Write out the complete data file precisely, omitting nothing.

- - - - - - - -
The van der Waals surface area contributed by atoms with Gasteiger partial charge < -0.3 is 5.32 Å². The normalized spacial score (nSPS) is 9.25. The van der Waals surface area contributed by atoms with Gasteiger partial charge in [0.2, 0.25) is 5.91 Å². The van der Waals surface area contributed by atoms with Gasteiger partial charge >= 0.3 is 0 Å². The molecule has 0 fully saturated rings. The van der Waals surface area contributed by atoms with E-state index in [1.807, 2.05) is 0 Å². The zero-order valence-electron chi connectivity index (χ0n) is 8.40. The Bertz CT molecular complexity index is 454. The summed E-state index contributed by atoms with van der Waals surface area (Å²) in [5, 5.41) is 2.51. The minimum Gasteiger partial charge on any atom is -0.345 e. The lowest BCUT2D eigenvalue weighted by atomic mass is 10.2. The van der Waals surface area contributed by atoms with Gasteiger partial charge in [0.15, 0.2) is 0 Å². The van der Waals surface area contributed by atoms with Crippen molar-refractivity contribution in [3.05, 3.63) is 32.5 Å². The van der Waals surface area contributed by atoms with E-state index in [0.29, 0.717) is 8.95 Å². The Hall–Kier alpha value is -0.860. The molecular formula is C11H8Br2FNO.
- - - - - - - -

The van der Waals surface area contributed by atoms with Gasteiger partial charge < -0.3 is 5.32 Å². The normalized spacial score (nSPS) is 9.25. The van der Waals surface area contributed by atoms with Gasteiger partial charge in [0.2, 0.25) is 5.91 Å². The van der Waals surface area contributed by atoms with Gasteiger partial charge >= 0.3 is 0 Å². The molecule has 0 fully saturated rings. The van der Waals surface area contributed by atoms with E-state index in [1.807, 2.05) is 0 Å². The zero-order valence-electron chi connectivity index (χ0n) is 8.40. The Bertz CT molecular complexity index is 454. The summed E-state index contributed by atoms with van der Waals surface area (Å²) in [5, 5.41) is 2.51. The minimum Gasteiger partial charge on any atom is -0.345 e. The lowest BCUT2D eigenvalue weighted by atomic mass is 10.2. The van der Waals surface area contributed by atoms with Gasteiger partial charge in [0.15, 0.2) is 0 Å². The van der Waals surface area contributed by atoms with Crippen molar-refractivity contribution in [3.05, 3.63) is 32.5 Å². The van der Waals surface area contributed by atoms with E-state index in [0.29, 0.717) is 8.95 Å². The Hall–Kier alpha value is -0.860. The molecular formula is C11H8Br2FNO.